Heading into the unknown is not something you take lightly. Does your insurance?
But for every plan and checklist you create, a dozen unexpected crises can throw your careful preparations into disarray.
It might be a sprained ankle halfway up the north face. Or it may be a kidnapping.
Either way, you don’t want to deal with it alone.
That’s why obtaining appropriate cover matters. That means diverse issues stemming from injuries, climatic conditions, civil unrest or targeted violence can be dealt with by people who have spent their careers doing exactly that.
These may sound like complicated situations – and they can be – but preparing for them is nowhere near as complex as you may think.
Risk versus recklessness
Risk and recklessness are not synonyms. Informed travellers avoid being reckless in precarious situations through research. That’s why the travel medical insurance company battleface created Words + Images: to provide travellers with essential information about safety and specialty insurance. Informed travellers are safer travellers, even in the world’s most dangerous places and situations.
Unconventional travellers need an insurance provider that specialises in remote, underdeveloped, politically volatile or downright violent parts of the world. That means – unlike many products offered by more mainstream insurers – cover isn’t be invalidated by an FCO warning.
From the moment a claimant gets in touch, it’s essential for the insurance team to assess the current status as well as ongoing risks to those involved, and work quickly to stabilise the situation.
In practice, that could involve everything from facilitating medical treatment in-country, arranging evacuation by air, or instructing hostage negotiators to communicate with armed groups on your behalf.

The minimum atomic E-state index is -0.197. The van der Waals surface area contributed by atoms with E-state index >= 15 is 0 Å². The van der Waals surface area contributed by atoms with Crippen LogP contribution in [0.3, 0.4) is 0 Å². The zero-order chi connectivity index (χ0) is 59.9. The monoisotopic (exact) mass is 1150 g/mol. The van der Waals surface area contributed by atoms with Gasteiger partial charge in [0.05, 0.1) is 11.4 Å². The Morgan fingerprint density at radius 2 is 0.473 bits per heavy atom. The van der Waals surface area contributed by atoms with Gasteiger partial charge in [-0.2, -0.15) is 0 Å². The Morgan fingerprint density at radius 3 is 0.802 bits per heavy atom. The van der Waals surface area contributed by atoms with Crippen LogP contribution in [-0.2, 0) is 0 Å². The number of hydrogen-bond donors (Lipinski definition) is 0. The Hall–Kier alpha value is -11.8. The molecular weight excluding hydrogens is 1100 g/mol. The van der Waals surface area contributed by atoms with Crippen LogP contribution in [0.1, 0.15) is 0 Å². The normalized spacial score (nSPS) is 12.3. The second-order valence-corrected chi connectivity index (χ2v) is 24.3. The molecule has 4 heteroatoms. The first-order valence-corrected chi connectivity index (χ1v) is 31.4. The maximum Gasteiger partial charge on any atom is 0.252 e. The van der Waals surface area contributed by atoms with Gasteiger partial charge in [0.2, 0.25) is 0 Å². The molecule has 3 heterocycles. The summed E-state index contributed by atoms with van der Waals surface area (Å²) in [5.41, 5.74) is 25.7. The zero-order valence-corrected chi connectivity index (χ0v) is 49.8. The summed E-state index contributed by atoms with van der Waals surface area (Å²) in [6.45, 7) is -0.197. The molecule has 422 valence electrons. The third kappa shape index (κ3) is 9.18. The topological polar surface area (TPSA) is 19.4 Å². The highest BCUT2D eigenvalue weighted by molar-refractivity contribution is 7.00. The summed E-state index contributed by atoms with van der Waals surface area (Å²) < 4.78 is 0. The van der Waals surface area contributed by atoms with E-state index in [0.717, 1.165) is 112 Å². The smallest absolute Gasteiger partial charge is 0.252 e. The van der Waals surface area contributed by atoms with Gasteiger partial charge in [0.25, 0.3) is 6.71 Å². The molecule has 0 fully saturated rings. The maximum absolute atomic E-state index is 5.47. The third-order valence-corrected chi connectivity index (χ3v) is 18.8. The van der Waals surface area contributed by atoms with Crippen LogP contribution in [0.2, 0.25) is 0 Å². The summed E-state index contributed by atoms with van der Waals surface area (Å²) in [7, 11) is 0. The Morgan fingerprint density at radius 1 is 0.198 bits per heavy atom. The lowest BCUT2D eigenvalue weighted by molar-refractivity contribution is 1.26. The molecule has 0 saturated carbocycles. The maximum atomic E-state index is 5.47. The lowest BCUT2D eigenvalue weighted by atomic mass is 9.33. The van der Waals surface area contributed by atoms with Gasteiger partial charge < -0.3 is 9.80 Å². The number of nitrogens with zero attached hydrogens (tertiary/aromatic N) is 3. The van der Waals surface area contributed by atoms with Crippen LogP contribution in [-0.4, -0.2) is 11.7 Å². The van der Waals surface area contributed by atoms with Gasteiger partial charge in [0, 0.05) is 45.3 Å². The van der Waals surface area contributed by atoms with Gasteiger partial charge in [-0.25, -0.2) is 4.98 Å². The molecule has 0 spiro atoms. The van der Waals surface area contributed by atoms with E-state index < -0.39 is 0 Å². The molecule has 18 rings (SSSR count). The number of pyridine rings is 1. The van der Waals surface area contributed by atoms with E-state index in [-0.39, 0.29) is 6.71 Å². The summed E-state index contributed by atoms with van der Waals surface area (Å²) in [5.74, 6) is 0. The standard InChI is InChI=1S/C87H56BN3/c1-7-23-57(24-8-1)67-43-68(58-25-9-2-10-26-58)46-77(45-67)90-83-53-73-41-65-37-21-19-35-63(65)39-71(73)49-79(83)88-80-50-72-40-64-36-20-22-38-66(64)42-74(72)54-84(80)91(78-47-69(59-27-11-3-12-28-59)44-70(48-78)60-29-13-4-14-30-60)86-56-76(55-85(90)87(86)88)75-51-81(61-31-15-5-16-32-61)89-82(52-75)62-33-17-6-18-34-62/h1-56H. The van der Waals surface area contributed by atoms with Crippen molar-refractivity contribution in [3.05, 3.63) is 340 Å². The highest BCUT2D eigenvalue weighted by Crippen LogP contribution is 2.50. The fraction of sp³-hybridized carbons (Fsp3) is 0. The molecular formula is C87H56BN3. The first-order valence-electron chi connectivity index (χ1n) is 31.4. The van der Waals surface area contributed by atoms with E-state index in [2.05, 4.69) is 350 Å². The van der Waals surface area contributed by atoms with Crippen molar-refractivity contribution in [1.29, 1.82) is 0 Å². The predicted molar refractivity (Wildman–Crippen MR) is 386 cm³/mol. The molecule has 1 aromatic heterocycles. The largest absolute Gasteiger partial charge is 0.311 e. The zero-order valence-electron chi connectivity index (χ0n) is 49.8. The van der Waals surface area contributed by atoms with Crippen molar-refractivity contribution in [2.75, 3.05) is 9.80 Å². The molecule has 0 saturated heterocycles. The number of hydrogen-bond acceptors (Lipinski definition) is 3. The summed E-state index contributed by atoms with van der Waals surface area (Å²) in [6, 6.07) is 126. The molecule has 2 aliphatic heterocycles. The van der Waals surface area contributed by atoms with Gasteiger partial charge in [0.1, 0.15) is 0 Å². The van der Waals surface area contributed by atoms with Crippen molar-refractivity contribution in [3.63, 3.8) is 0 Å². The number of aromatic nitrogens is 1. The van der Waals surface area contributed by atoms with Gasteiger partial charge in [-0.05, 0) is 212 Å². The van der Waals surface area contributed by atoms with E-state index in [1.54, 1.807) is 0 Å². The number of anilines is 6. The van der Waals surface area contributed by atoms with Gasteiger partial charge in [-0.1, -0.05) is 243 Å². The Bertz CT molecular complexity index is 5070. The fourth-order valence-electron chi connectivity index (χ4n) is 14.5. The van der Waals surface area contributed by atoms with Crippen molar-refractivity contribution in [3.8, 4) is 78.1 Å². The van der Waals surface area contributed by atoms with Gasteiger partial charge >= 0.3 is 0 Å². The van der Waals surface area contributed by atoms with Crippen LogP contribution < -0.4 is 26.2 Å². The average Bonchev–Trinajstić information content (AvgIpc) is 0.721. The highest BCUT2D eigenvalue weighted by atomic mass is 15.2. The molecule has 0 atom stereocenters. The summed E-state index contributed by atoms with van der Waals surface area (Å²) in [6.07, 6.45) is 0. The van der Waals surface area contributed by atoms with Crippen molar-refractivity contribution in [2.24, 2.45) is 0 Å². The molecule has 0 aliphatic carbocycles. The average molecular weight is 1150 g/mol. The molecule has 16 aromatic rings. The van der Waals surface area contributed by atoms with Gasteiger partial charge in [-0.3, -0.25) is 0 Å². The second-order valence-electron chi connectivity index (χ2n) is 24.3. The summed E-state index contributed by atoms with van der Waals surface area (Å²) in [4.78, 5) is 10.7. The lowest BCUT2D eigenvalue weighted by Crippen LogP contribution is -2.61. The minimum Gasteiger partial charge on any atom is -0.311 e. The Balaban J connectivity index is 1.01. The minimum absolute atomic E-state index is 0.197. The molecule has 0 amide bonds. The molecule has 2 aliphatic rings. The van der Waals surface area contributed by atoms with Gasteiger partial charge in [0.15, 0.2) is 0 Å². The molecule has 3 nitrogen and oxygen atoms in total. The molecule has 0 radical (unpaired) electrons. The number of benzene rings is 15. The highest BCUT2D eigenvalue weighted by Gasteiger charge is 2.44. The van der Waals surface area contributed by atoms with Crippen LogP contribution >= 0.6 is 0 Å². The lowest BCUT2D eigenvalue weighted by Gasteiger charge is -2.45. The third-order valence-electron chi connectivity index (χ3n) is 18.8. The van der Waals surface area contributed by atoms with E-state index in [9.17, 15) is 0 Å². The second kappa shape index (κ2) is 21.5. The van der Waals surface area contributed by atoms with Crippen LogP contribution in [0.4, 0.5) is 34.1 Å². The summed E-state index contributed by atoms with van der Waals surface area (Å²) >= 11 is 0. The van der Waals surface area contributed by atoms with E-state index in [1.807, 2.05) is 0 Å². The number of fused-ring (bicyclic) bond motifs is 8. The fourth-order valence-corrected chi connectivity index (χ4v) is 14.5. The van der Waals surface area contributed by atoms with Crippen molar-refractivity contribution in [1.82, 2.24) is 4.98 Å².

Insurance companies don’t work alone. For example, battleface collaborates with assistance and claims company Tangiers International and security risk management company MS Risk.
A good insurance company is only as good as the services it provides to people when they need it.
Tangiers International operates in 192 countries, works with more than 40,000 specialist medical providers and has more than 100 on-the-ground field agents or medical case managers in many of the world’s hot spots. This means that local teams can liaise with medical staff and local communities, obtain visas for evacuation by air or land and overcome any bureaucratic hurdles that may arise.
Though no two situations are the same, you can read some recent case studies here.
Security in a rapidly changing world
Many Words + Images readers travel to regions where personal safety can be compromised. That’s why it’s important to consider crisis response services before hitting the road.
Crisis response services are activated once a crisis occurs. For example, if you’re kidnapped, impacted by terrorism or civil unrest, extorted or simply unsure of the best way of safeguarding yourself or your group in a hostile environment.
This may involve deploying to where your party is in order to negotiate with politically-motivated groups or criminal gangs, devising a security plan to stem any further risks, and/or extracting those still facing danger.
battleface uses MS Risk. The company’s international consultant network enables it to provide support domestically and abroad – utilising local knowledge as well as industry-approved best practices.
For more details, head over to MS Risk’s website for case studies in some of the crisis management operations it has been involved in.
No matter which travel medical insurance company you decide on, make sure it covers your needs. Does the company cover the region you’re travelling to? If it’s an unstable area, are crisis response services available? If you don’t speak the language, are there agents on the ground who can communicate for you?
- reduce risk by doing research
- find a travel medical insurance company that suits your needs, including 24/7 access, local field agents, and medevac
- if going into an unstable region, consider crisis response services
- for more information, get in touch: firstname.lastname@example.org